Errors handling

#1

I found this section in Ember Guides explaining the debugging configuration.

The questions I have are:

  1. What is the right place to put the suggested code-snippet inside of app.js:
RSVP.on('error', function(error) {
  assert(error, false);
});

if the app.js already have has the following lines:

# app.js

import Application from '@ember/application';
import Resolver from './resolver';
import loadInitializers from 'ember-load-initializers';
import config from './config/environment';

const App = Application.extend({
  modulePrefix: config.modulePrefix,
  podModulePrefix: config.podModulePrefix,
  Resolver
});

loadInitializers(App, config.modulePrefix);

export default App;
  1. How is it related and is it still valid to use an initializer and put the following errors handlers in it:
# initializers/catch-all-errors.js

// Global error handler in Ember run loop
Ember.onerror = function (err) {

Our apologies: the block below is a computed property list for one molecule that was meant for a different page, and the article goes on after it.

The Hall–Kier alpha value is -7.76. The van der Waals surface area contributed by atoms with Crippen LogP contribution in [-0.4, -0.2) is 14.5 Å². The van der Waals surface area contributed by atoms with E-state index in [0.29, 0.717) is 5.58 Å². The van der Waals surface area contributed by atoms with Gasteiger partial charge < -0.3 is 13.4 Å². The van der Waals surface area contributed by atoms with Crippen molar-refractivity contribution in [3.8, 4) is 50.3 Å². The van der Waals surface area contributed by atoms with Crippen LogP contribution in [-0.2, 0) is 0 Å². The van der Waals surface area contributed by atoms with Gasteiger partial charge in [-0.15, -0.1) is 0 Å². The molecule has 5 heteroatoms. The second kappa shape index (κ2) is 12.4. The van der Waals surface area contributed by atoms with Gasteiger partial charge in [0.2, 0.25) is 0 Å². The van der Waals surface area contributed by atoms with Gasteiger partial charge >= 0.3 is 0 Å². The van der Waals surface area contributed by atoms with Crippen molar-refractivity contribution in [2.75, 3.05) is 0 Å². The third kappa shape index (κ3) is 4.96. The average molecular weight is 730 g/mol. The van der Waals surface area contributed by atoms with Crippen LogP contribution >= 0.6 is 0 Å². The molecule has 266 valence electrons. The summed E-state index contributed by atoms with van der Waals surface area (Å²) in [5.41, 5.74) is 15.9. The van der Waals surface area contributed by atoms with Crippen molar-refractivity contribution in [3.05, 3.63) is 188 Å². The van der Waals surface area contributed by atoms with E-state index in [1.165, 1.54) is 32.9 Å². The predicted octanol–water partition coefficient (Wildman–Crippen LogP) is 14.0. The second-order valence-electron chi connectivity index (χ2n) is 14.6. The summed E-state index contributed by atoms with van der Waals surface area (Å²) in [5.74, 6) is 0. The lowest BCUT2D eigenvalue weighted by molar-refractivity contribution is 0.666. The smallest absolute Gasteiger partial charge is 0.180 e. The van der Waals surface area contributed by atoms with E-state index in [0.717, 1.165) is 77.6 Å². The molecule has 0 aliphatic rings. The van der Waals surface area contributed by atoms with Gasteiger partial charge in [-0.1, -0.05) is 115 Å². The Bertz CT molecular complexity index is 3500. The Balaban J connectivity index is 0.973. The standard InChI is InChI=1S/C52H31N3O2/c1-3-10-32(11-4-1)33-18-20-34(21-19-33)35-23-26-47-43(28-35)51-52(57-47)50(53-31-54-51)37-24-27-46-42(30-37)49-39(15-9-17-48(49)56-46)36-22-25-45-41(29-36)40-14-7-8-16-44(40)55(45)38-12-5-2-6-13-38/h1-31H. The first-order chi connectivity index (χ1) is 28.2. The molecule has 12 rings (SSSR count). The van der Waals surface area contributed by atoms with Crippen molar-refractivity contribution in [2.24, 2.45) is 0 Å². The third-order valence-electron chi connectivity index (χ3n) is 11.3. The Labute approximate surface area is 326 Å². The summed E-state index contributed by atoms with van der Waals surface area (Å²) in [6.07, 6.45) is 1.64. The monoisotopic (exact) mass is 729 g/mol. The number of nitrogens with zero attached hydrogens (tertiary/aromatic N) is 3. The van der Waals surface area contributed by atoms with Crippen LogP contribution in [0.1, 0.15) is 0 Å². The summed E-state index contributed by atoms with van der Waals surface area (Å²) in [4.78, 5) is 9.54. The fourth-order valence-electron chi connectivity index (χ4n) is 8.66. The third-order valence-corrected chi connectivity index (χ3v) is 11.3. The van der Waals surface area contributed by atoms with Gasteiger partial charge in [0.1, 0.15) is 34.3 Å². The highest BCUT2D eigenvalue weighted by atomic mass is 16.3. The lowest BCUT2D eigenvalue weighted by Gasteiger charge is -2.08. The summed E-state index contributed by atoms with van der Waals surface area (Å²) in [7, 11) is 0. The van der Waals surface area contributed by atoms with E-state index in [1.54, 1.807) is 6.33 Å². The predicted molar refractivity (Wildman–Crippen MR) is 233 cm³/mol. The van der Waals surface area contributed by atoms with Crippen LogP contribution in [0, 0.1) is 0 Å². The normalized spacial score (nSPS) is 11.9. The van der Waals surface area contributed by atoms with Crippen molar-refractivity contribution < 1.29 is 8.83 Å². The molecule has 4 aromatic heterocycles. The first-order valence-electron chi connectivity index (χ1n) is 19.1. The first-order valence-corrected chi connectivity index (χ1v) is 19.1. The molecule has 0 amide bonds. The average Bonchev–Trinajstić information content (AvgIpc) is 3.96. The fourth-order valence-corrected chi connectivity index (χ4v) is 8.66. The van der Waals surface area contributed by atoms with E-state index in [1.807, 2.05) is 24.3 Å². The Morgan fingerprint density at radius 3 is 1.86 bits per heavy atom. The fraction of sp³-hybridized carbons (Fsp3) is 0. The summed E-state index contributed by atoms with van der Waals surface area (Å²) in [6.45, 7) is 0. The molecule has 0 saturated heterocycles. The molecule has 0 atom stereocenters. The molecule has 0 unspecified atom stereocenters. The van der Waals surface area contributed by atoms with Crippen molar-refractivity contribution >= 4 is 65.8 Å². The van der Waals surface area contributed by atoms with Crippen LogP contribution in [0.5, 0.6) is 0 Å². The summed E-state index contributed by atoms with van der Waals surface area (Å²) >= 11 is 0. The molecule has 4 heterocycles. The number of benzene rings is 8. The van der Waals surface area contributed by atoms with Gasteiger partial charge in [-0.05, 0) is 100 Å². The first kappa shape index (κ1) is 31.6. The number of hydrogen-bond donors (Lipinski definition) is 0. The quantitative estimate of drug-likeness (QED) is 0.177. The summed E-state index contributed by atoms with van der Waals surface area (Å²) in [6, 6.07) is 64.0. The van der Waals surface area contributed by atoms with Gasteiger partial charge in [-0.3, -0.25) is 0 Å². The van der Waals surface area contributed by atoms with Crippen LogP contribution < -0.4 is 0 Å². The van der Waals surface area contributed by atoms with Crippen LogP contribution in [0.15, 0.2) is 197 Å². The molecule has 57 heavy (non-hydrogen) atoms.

console.log(err);
};

// Global error handler for promises
Ember.RSVP.on('error', function(err) {
    console.log(err);
});

based on this blog article ?

Thank you!

#2

Inside of app.js you can put it anywhere. The whole module is going to be evaluated before the app boots so it’s not very important.

Your initializer example is doing the same thing. You don’t need both.

Ember.RSVP.on(...) is an older way of saying import RSVP from 'rsvp'; RSVP.on(...);. They are the same RSVP object.

#3

Thank you for your response, @ef4. But when I use console.log(err);, Ember linter sees that as an error pointing out to the use of console statement, is it OK though?

#4

The linter rules are just suggestions, if you decide you are OK with having console statements in your code then you can turn off that rule, or use a comment to suppress the error in this one place.

I think people mostly view console.log as a temporary thing useful while debugging an issue but then removed before you commit and go to production.

1 Like
#5

@ef4 Ok, thank you very much. I got it.